Beijing-based comic designer and illustrator Satan Lucky—a light-hearted name choice he made as a teenager—is not a dark character at all. On the contrary, he’s a smiling, cheerful young man with a very independent spirit and a true passion for storytelling.
Since his childhood, Lucky has been fascinated by manga culture and the late Japanese master Osamu Tezuka (author and creator of the iconic Astro Boy) who soon became one of his main sources of inspiration. “Tezuka’s ‘Phoenix’ is the highest point reached by Asian comics, it’s deeply meaningful and full of poetry, much more than a product for kids” Lucky says.
Since the times he used to stage night escapes from his military-style university, Lucky has had to fight with the firmly rooted Chinese idea that comics are for kids; artwork that tolerates a limited amount of truth and visual brutality. There is not a standard age rating system yet, therefore being published in China often means juggling along a tight rope of censorship—everyone involved, from the author to the printshop, has to be well aware of the risks they face. A rash decision can result in the end of a publishing company.
Lucky’s last encounter with censorship was a few months ago, when he designed a satirical strip about animals sitting in a restaurant and ordering human parts from a menu. He explains, “At first the publisher thought that nudity was too explicit. I can’t say I agreed, since fish and meat usually appear undressed on restaurant menus, but I accepted to put a pair of trousers on the human delicacy. But at the end it was still considered too provocative for publication.”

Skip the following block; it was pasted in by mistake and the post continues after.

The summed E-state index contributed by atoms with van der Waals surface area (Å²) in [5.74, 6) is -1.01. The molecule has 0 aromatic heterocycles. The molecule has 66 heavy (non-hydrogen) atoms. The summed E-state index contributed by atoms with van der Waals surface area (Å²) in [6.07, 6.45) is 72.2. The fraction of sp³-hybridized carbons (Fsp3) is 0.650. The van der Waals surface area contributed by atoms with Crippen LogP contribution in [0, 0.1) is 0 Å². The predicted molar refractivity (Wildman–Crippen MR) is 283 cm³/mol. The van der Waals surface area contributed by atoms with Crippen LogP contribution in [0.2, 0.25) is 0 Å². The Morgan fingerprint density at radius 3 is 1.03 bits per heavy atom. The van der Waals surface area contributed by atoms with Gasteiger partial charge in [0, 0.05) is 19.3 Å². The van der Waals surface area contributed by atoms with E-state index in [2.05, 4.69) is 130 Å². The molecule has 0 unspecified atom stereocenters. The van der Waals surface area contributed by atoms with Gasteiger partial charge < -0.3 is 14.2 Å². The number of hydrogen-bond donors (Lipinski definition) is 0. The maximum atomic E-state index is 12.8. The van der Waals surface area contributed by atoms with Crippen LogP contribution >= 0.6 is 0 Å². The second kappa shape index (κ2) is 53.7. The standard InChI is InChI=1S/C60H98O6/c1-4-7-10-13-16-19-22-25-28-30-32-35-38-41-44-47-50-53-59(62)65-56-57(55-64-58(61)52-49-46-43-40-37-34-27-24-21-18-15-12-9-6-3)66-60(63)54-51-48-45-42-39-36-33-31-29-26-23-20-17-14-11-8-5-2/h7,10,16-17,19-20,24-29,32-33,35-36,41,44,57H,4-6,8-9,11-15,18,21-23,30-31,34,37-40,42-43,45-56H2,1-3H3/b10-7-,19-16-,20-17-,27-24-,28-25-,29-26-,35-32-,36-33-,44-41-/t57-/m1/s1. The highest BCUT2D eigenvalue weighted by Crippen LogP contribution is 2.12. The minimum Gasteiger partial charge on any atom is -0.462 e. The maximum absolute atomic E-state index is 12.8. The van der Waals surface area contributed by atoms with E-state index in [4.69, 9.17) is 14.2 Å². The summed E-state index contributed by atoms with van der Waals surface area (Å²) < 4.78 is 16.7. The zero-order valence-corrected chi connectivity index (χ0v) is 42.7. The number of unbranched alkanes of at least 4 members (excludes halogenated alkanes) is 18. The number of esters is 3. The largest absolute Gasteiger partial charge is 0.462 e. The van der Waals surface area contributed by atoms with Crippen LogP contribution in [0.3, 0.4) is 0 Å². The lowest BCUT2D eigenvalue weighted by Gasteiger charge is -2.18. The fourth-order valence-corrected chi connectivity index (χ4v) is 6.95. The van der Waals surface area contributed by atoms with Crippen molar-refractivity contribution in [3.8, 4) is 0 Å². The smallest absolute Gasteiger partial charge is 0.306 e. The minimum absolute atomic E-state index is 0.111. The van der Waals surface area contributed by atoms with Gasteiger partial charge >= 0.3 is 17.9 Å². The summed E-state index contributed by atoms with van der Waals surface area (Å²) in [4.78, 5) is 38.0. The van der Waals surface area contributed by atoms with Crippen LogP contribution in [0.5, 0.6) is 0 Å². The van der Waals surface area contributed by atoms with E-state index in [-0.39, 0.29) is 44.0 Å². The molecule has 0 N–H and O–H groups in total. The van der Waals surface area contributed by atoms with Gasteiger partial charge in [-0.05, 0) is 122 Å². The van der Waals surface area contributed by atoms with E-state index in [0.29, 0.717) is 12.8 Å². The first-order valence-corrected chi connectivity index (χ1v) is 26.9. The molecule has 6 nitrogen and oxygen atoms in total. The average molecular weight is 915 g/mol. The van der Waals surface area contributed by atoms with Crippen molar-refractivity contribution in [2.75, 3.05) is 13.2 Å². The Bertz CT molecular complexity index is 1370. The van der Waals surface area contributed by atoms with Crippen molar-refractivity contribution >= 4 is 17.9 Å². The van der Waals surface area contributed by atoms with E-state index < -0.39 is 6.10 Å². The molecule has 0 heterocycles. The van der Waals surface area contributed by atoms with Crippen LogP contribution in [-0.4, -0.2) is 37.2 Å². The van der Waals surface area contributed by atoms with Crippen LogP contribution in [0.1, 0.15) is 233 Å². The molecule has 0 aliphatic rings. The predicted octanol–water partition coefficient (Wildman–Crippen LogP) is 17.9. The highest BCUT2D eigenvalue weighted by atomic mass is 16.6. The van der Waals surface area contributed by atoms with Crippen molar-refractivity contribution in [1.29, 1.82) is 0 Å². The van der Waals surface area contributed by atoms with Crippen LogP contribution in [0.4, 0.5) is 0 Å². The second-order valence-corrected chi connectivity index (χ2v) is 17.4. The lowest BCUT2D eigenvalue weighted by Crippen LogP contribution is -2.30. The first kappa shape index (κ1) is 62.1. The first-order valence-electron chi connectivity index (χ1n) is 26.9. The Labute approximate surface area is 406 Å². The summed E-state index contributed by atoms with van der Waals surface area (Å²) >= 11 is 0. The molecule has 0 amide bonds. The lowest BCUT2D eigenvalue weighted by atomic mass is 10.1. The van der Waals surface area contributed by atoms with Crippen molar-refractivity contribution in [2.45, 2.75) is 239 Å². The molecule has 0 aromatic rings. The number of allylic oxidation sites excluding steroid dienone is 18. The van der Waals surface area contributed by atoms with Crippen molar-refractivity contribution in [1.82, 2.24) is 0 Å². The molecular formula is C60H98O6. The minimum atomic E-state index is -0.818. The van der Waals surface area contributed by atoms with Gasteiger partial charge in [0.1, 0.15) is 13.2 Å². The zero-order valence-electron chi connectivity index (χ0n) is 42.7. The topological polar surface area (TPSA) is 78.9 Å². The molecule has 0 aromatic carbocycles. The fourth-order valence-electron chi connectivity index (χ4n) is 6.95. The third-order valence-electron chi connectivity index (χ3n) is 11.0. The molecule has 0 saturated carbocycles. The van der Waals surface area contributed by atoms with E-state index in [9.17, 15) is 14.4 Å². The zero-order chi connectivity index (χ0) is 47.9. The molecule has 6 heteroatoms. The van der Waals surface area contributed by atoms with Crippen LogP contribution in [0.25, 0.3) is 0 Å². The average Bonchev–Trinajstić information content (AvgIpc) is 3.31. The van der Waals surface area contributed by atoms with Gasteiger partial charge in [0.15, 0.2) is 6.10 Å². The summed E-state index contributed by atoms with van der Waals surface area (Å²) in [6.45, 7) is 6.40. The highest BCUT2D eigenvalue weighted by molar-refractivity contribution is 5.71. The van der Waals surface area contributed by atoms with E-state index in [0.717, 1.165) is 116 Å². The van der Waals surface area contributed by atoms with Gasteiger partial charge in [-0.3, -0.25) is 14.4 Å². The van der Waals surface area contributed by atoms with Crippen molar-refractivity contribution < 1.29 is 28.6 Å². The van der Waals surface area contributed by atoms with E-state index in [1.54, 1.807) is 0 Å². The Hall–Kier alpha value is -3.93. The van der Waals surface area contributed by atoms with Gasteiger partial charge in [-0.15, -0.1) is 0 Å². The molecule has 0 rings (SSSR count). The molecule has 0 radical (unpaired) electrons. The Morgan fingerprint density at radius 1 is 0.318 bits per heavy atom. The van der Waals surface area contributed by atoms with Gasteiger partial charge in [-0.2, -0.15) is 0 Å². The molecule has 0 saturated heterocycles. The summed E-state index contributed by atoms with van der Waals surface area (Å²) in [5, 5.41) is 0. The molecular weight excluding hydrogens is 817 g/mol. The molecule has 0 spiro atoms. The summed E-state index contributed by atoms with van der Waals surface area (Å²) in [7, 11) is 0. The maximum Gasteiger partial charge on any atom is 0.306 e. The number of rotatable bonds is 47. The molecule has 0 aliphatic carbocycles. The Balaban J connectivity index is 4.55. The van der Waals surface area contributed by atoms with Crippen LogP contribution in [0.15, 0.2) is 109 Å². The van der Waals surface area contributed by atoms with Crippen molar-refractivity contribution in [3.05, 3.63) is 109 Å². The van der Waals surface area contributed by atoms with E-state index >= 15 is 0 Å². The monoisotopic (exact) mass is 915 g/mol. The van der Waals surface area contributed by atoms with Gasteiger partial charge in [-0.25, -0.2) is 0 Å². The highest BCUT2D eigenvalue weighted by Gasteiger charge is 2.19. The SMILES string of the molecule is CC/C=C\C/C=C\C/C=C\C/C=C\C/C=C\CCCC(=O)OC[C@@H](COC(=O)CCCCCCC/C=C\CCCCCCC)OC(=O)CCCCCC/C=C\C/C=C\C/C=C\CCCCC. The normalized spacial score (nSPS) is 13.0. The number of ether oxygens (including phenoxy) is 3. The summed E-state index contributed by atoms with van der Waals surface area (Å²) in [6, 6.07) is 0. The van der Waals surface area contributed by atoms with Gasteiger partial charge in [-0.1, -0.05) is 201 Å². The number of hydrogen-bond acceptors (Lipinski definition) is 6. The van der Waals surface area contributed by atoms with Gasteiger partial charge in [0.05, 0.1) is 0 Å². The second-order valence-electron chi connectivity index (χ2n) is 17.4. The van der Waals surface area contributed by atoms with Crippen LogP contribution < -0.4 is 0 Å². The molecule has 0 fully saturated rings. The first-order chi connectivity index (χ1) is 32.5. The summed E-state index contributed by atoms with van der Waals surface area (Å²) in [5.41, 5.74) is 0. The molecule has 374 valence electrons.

The usually free domain of the internet can also become a territory of harsh censorship—on local microblogs an “inappropriate” Tweet doesn’t last longer than five minutes before it’s removed. However Lucky believes that something is changing, even if we can’t talk about a revolution of free speech yet. “Self-awareness about the sensitivity of your contents is a key factor,” he says, “and finding alternatives to deliver your message is also a creative challenge, more than just a compromise.”
In “Book of China’s Strange Happenings” (Chinese title: “Huaxia Yishilu”) Lucky has bravely accepted this challenge and found a successful mechanism to tell the story of a dystopian society, where reality often transcends the boundaries of imagination. It is a collection of monsters, drawn in the style of traditional ukiyo-e, each of them is a transfiguration of real episodes or phenomena of contemporary Chinese society: The Angry Stare of Pollution behind the Chinese “air-pocalypse;” the Monster of Land Speculation, disseminating buildings all over the city; the thousand ears and eyes of Big Brother; the Mosquito of Inflation, whose flatulences sweep zeros off the banknotes and many others.
“My generation has been fed with utilitarianism and atheism, moral bindings became less and less important, and I see envy and possession as the main causes of many evils and abuses of nowadays society,” says Lucky. Still, he doesn’t claim himself to be an “artivist.” His main interest is to tell meaningful stories. His monsters seem to be an effort to awaken a generation which probably never had the chance to question the fundamental tenets of their life, to discover their deep desires and ambitions. Overwhelmed by the demands of family, a competitive schooling system and a fast-paced society, many post ’80s kids unknowingly slipped into alienation and now seem to be doomed to the role of helpless spectators.
“Book of China’s Strange Happenings,” including nearly 50 drawings, is part of Lucky’s effort to get closer to the essence of things. In his words, “If everybody had real freedom of choice in his life, there would not be room left for envy and possession.”
Images courtesy of Satan Lucky